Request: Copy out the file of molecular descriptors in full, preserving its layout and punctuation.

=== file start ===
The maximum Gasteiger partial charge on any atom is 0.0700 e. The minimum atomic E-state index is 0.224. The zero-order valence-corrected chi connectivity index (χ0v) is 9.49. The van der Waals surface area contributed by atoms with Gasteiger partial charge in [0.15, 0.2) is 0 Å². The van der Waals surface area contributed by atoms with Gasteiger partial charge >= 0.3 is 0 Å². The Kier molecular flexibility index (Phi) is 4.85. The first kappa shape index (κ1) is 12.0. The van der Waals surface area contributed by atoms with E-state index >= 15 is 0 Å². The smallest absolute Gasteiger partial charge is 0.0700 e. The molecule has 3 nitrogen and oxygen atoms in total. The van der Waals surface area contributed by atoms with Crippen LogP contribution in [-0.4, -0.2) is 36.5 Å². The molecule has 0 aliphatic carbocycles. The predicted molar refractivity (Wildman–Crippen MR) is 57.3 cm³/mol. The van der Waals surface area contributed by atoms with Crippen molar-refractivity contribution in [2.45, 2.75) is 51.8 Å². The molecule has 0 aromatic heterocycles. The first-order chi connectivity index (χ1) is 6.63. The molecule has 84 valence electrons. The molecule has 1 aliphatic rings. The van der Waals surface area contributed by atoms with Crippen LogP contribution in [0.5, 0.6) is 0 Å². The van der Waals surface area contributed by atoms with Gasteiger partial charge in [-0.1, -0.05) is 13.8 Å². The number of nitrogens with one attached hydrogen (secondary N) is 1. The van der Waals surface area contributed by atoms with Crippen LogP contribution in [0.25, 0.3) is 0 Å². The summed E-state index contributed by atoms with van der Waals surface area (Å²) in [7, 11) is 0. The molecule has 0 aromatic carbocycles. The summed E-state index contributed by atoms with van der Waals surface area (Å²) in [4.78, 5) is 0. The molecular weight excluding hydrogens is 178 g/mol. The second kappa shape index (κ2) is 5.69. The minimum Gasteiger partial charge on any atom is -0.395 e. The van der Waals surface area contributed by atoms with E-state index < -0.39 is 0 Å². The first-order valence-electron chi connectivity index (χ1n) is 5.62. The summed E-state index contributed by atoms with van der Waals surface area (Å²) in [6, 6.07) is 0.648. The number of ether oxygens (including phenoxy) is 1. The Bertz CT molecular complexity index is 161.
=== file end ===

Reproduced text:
The maximum Gasteiger partial charge on any atom is 0.0700 e. The minimum atomic E-state index is 0.224. The zero-order valence-corrected chi connectivity index (χ0v) is 9.49. The van der Waals surface area contributed by atoms with Gasteiger partial charge in [0.15, 0.2) is 0 Å². The van der Waals surface area contributed by atoms with Gasteiger partial charge >= 0.3 is 0 Å². The Kier molecular flexibility index (Phi) is 4.85. The first kappa shape index (κ1) is 12.0. The van der Waals surface area contributed by atoms with E-state index >= 15 is 0 Å². The smallest absolute Gasteiger partial charge is 0.0700 e. The molecule has 3 nitrogen and oxygen atoms in total. The van der Waals surface area contributed by atoms with Crippen LogP contribution in [-0.4, -0.2) is 36.5 Å². The molecule has 0 aliphatic carbocycles. The predicted molar refractivity (Wildman–Crippen MR) is 57.3 cm³/mol. The van der Waals surface area contributed by atoms with Crippen molar-refractivity contribution in [2.45, 2.75) is 51.8 Å². The molecule has 0 aromatic heterocycles. The first-order chi connectivity index (χ1) is 6.63. The molecule has 84 valence electrons. The molecule has 1 aliphatic rings. The van der Waals surface area contributed by atoms with Crippen LogP contribution in [0.5, 0.6) is 0 Å². The van der Waals surface area contributed by atoms with Gasteiger partial charge in [-0.1, -0.05) is 13.8 Å². The number of nitrogens with one attached hydrogen (secondary N) is 1. The van der Waals surface area contributed by atoms with Crippen LogP contribution in [0.25, 0.3) is 0 Å². The summed E-state index contributed by atoms with van der Waals surface area (Å²) in [7, 11) is 0. The molecule has 0 aromatic carbocycles. The summed E-state index contributed by atoms with van der Waals surface area (Å²) in [4.78, 5) is 0. The molecular weight excluding hydrogens is 178 g/mol. The second kappa shape index (κ2) is 5.69. The minimum Gasteiger partial charge on any atom is -0.395 e. The van der Waals surface area contributed by atoms with E-state index < -0.39 is 0 Å². The first-order valence-electron chi connectivity index (χ1n) is 5.62. The summed E-state index contributed by atoms with van der Waals surface area (Å²) in [6, 6.07) is 0.648. The number of ether oxygens (including phenoxy) is 1. The Bertz CT molecular complexity index is 161.